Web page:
The objective is something more than a CNC machining degree, Mr. Clark says. This is true for both Launch students and conventional students. He and the other educators who design the two-year-degree curriculum are continually challenged to include an expanding list of subjects that employers cite as important. In addition to CNC machining and robot programming, manufacturing students receive instruction in PLC programming, circuits and electronics (the manufacturing and electrical programs share several classes in common), and non-technical subject areas such as lean manufacturing, communication and working effectively on teams.
Focusing too extensively on just the technical skills that seem to be needed right now in the job market would be counterproductive, Mr. Clark says. Doing this would be a disservice to both students and employers, even though some employers press for this. The mix of manufacturing technologies will continue to change, he says, and companies will continue to adapt in the face of volatility. An employee wedded too tightly to today’s manufacturing processes is likely to be a candidate for layoff during the next major change. RVC’s goal instead is to produce manufacturing problem-solvers and lifelong learners—employees who have the technical foundation to shift into new roles at the same rate that manufacturing companies themselves are shifting and changing.
For the manufacturing companies that participate, the Launch program is a great bargain, Mr. Clark says. Arguably, it is a far better bargain than what the companies previously received by giving full-time employees the option of attending college at night.
In the Launch model, the student’s paid studies and part-time job are mutually connected. This pressures the student to perform acceptably at each or risk losing both. (A student earning below a C in any course is financially responsible for that course.) Meanwhile, the part-time workers’ wages are low for the quality of work these employees can provide. And at the end of the two-year commitment, while the sponsor company has the inside track to hiring the student, there is no formal or informal expectation of a job. For the price of two-year tuition, therefore, the Launch employer has the chance to vet a prospective employee through a long trial period, and also groom and condition this person to be ready to perform effectively on the first day of work after college, if he or she is indeed hired.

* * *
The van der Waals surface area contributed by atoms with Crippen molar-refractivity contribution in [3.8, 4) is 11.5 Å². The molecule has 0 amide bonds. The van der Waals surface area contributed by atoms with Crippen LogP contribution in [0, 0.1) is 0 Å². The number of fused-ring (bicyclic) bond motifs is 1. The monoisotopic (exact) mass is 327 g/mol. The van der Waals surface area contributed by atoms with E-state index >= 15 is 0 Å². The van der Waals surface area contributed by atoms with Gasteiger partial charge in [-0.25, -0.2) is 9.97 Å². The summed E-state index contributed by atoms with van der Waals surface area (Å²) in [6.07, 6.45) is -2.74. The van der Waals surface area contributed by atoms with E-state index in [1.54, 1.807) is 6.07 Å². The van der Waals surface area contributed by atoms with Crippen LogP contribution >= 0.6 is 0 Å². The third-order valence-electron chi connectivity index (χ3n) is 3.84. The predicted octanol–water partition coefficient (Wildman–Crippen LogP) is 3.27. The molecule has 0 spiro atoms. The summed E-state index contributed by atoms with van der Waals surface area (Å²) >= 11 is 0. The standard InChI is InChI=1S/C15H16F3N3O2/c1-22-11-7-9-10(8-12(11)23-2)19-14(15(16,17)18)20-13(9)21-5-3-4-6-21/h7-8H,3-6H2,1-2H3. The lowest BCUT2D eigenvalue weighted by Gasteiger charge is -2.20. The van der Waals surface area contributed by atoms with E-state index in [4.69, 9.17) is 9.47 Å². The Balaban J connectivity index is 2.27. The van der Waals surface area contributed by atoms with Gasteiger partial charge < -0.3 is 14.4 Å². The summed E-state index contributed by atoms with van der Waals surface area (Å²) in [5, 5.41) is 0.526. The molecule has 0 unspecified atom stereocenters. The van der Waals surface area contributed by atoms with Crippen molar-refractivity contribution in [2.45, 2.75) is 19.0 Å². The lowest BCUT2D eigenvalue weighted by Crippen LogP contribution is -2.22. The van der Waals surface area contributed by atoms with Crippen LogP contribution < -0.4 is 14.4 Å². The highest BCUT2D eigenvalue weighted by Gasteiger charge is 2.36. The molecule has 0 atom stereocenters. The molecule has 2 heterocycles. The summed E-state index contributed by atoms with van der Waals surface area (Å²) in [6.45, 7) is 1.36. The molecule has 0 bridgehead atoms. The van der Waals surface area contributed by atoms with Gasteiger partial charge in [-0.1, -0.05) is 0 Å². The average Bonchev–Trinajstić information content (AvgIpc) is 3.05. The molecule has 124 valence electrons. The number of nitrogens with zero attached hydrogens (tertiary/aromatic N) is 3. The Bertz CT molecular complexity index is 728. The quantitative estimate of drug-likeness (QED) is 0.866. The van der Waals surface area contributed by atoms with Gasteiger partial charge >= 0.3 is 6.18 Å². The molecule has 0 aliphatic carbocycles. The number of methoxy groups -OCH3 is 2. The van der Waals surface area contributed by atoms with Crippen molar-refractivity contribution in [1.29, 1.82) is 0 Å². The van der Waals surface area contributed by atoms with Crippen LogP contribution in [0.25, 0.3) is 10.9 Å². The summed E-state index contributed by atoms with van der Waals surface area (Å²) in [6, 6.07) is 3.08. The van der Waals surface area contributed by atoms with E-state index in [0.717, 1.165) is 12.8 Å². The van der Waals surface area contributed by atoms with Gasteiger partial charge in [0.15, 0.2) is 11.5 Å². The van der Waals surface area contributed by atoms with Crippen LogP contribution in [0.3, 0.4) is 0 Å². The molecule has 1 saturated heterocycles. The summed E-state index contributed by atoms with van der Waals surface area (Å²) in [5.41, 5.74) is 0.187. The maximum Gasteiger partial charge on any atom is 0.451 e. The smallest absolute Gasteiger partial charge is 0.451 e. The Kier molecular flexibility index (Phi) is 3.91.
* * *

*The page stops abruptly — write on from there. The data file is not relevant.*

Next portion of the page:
Understanding manufacturing is no longer a prerequisite for entering the program, Mr. Clark says. In fact, incoming students who imagine they are interested in manufacturing might be imagining something out of date. Students should be interested in both mental work and hands-on work, he says, and certainly they ought to enjoy math. But the Launch program’s promise of paid tuition attracts some students who might never have considered manufacturing before, and that’s by design. Many students grow to love the field as they discover all that it entails.
Work-study is essential to this discovery, he says. Providing work experience in parallel with academic learning is a key reason why the Launch program works, and why it produces employees valuable enough that companies keep returning to sponsor more students. He sees the work experience building not only knowledge, but also character.
Again, the program attracts many students who have never worked in manufacturing, including many who have little basis for understanding what the field will ask of them. Little clues reveal this, he says—casual signs of sloppiness or disrespect that are apparent in new students. But once the student starts working for a company, he says he sees the positive changes. On the job, the student acquires the many disciplines that are natural and necessary to manufacturing, including consistency, precision, attention to detail, commitment to safety, and appreciation for the properties of different materials. What other field can promise to impart all of this? Academic knowledge of manufacturing is one thing, he says, but actually working in manufacturing develops maturity—and that maturity is as valuable to employers as any particular skill.